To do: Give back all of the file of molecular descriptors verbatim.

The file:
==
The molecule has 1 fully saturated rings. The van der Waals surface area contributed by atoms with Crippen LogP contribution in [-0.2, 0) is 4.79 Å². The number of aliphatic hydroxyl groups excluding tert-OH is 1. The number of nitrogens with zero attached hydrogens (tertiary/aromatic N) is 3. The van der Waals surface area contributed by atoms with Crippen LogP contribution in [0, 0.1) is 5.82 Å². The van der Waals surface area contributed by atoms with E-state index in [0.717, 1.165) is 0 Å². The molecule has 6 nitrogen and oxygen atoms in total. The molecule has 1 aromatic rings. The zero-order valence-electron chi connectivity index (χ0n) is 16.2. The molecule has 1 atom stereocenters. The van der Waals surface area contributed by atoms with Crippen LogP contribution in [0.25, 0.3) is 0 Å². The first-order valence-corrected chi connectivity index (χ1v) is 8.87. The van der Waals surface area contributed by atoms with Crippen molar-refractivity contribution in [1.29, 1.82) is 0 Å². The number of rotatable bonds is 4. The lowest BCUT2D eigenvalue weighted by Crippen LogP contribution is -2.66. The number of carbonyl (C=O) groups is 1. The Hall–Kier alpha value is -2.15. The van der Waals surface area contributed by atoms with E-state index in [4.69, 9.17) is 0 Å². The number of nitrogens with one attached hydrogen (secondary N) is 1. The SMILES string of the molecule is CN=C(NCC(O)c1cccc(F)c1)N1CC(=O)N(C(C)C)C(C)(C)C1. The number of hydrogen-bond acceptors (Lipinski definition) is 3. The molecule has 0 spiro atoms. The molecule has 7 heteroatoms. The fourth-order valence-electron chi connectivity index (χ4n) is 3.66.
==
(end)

The molecule has 1 fully saturated rings. The van der Waals surface area contributed by atoms with Crippen LogP contribution in [-0.2, 0) is 4.79 Å². The number of aliphatic hydroxyl groups excluding tert-OH is 1. The number of nitrogens with zero attached hydrogens (tertiary/aromatic N) is 3. The van der Waals surface area contributed by atoms with Crippen LogP contribution in [0, 0.1) is 5.82 Å². The van der Waals surface area contributed by atoms with E-state index in [0.717, 1.165) is 0 Å². The molecule has 6 nitrogen and oxygen atoms in total. The molecule has 1 aromatic rings. The zero-order valence-electron chi connectivity index (χ0n) is 16.2. The molecule has 1 atom stereocenters. The van der Waals surface area contributed by atoms with Crippen LogP contribution in [0.25, 0.3) is 0 Å². The first-order valence-corrected chi connectivity index (χ1v) is 8.87. The van der Waals surface area contributed by atoms with Crippen molar-refractivity contribution in [1.29, 1.82) is 0 Å². The number of rotatable bonds is 4. The lowest BCUT2D eigenvalue weighted by Crippen LogP contribution is -2.66. The number of carbonyl (C=O) groups is 1. The Hall–Kier alpha value is -2.15. The van der Waals surface area contributed by atoms with E-state index in [4.69, 9.17) is 0 Å². The number of nitrogens with one attached hydrogen (secondary N) is 1. The SMILES string of the molecule is CN=C(NCC(O)c1cccc(F)c1)N1CC(=O)N(C(C)C)C(C)(C)C1. The number of hydrogen-bond acceptors (Lipinski definition) is 3. The molecule has 0 spiro atoms. The molecule has 7 heteroatoms. The fourth-order valence-electron chi connectivity index (χ4n) is 3.66.